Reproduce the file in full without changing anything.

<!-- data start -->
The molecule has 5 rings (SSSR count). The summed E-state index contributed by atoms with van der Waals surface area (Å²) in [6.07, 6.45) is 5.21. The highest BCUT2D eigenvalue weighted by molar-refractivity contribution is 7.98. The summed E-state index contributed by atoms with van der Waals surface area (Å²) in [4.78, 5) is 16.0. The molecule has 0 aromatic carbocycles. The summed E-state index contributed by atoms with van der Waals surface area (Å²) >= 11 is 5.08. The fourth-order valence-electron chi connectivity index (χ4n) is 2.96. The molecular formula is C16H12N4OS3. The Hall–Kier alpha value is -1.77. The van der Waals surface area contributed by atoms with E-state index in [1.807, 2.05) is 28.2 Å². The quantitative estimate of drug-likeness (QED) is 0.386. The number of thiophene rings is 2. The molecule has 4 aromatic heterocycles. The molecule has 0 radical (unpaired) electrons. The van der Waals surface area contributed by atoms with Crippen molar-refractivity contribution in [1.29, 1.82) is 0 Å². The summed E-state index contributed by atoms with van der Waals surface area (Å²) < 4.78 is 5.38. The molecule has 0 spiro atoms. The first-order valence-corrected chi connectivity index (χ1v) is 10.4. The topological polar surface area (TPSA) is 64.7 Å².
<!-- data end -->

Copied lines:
The molecule has 5 rings (SSSR count). The summed E-state index contributed by atoms with van der Waals surface area (Å²) in [6.07, 6.45) is 5.21. The highest BCUT2D eigenvalue weighted by molar-refractivity contribution is 7.98. The summed E-state index contributed by atoms with van der Waals surface area (Å²) in [4.78, 5) is 16.0. The molecule has 0 aromatic carbocycles. The summed E-state index contributed by atoms with van der Waals surface area (Å²) >= 11 is 5.08. The fourth-order valence-electron chi connectivity index (χ4n) is 2.96. The molecular formula is C16H12N4OS3. The Hall–Kier alpha value is -1.77. The van der Waals surface area contributed by atoms with E-state index in [1.807, 2.05) is 28.2 Å². The quantitative estimate of drug-likeness (QED) is 0.386. The number of thiophene rings is 2. The molecule has 4 aromatic heterocycles. The molecule has 0 radical (unpaired) electrons. The van der Waals surface area contributed by atoms with Crippen molar-refractivity contribution in [1.29, 1.82) is 0 Å². The summed E-state index contributed by atoms with van der Waals surface area (Å²) < 4.78 is 5.38. The molecule has 0 spiro atoms. The first-order valence-corrected chi connectivity index (χ1v) is 10.4. The topological polar surface area (TPSA) is 64.7 Å².